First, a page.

10/02/2013 – Life after the military hasn’t always been bright for the dogs who serve our country. While many human veterans battle for care after service, the military labeled the dogs “excess equipment” when they could no longer serve. Many were put down simply because they were no longer needed by the military. While dogs have been faithfully serving our country officially since World War II, records show that they played a role in our military since the beginning. Filling such roles as mascots, bomb-sniffers, scouts, mine detectors, and even tactical dogs, these four-legged soldiers could do what many human soldiers couldn’t do.
But for that excellence in service, many of them came home to find that instead of being treated as heroes, they were surplus inventory and were euthanized. These dogs did not ask to serve our country. Instead they are taken as puppies and put through rigorous training. Many dog owners worry about teaching their dog how to sit and stay. While dogs at home are strapping on PetSafe anti-bark collars, military dogs are strapping on bulletproof vests. Our pets are dealing with electric fences to keep them in, while military dogs are climbing through barbed wire fences into mine fields in enemy territory. Our pets may protect our families at home, but military dogs are saving whole platoons of soldiers. It is not an easy life for the dog who serves in the military. But they train hard and serve without complaint next to their handler.
So it is no wonder that when these dogs came home, their handlers, other soldiers that served with them, and many dog lovers wanted to adopt these noble dogs. However, prior to 2000, and the passing of H.R.5314, better known as “Robby’s Law,” adoption wasn’t permitted. By signing Robby’s Law, President Bill Clinton made it possible for these dogs to be eligible for adoption after service. Organizations such as PetsforPatriots.org and Saveavet.org have worked hard to bring awareness to the country about these war heroes who need our help.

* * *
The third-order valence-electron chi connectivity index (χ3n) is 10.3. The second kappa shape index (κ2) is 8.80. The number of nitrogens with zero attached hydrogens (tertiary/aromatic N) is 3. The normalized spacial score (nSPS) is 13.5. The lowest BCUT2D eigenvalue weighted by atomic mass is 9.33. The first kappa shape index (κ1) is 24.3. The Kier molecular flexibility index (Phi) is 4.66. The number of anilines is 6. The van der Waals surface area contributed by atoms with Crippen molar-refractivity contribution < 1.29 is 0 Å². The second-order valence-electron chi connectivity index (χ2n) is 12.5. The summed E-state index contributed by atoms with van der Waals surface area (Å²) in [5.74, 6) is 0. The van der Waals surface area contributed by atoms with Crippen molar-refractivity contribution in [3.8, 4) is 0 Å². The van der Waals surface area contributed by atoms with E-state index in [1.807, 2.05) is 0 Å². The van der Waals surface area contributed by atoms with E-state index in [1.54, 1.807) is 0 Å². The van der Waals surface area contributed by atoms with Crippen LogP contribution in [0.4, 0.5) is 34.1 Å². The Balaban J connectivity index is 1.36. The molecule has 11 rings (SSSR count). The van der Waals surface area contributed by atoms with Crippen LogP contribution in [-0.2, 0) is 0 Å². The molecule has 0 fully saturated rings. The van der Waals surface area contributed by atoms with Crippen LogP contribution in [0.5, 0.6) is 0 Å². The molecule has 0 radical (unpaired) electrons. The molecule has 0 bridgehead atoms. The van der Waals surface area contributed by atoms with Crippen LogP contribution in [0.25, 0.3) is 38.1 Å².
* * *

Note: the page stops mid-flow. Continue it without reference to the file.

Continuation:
Now, upon completion of their service to their nation, military dogs are returned to Lackland Air Force Base, where they began training for a military career. They are evaluated for adoption by law enforcement agencies, their handlers, or soldiers they served with. They are also evaluated for adoption by the public. Due to the nature of their training and experiences in the military, not all dogs are eligible to be adopted by civilians or make good family pets. However, some are suitable and are offered. All military dog adoptions are handled by Military Working Dog Adoptions. Anyone interested in more information or adoption of one of the canine heroes can find more information on their website. The site explains about how the program works, what dogs are available for adoption, how to contact them, and more. Welcoming these brave dogs home and giving them the life they deserve after service is the least we can do for these loyal and brave soldiers who walk on four legs.